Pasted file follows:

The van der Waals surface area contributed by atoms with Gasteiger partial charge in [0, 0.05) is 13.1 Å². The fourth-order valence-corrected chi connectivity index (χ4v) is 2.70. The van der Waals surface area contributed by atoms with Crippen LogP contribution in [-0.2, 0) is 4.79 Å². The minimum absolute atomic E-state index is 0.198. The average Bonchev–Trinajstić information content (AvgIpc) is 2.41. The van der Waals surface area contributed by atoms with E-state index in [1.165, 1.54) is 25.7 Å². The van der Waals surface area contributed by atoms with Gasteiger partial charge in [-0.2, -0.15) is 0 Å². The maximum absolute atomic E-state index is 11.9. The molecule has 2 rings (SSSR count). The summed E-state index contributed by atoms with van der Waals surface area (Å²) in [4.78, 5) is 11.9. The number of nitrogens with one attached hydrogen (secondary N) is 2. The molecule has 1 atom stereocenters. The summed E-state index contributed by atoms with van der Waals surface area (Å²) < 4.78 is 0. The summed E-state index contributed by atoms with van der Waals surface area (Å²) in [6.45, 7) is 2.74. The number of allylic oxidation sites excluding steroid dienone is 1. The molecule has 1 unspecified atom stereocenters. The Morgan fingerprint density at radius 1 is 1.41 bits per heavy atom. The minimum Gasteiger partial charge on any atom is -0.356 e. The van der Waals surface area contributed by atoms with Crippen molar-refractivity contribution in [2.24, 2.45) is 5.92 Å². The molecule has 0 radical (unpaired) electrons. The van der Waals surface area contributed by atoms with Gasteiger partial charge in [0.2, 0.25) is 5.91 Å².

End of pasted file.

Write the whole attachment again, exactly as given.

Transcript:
The van der Waals surface area contributed by atoms with Gasteiger partial charge in [0, 0.05) is 13.1 Å². The fourth-order valence-corrected chi connectivity index (χ4v) is 2.70. The van der Waals surface area contributed by atoms with Crippen LogP contribution in [-0.2, 0) is 4.79 Å². The minimum absolute atomic E-state index is 0.198. The average Bonchev–Trinajstić information content (AvgIpc) is 2.41. The van der Waals surface area contributed by atoms with E-state index in [1.165, 1.54) is 25.7 Å². The van der Waals surface area contributed by atoms with Gasteiger partial charge in [-0.2, -0.15) is 0 Å². The maximum absolute atomic E-state index is 11.9. The molecule has 2 rings (SSSR count). The summed E-state index contributed by atoms with van der Waals surface area (Å²) in [4.78, 5) is 11.9. The number of nitrogens with one attached hydrogen (secondary N) is 2. The molecule has 1 atom stereocenters. The summed E-state index contributed by atoms with van der Waals surface area (Å²) < 4.78 is 0. The summed E-state index contributed by atoms with van der Waals surface area (Å²) in [6.45, 7) is 2.74. The number of allylic oxidation sites excluding steroid dienone is 1. The molecule has 1 unspecified atom stereocenters. The Morgan fingerprint density at radius 1 is 1.41 bits per heavy atom. The minimum Gasteiger partial charge on any atom is -0.356 e. The van der Waals surface area contributed by atoms with Crippen molar-refractivity contribution in [2.24, 2.45) is 5.92 Å². The molecule has 0 radical (unpaired) electrons. The van der Waals surface area contributed by atoms with Gasteiger partial charge in [0.2, 0.25) is 5.91 Å².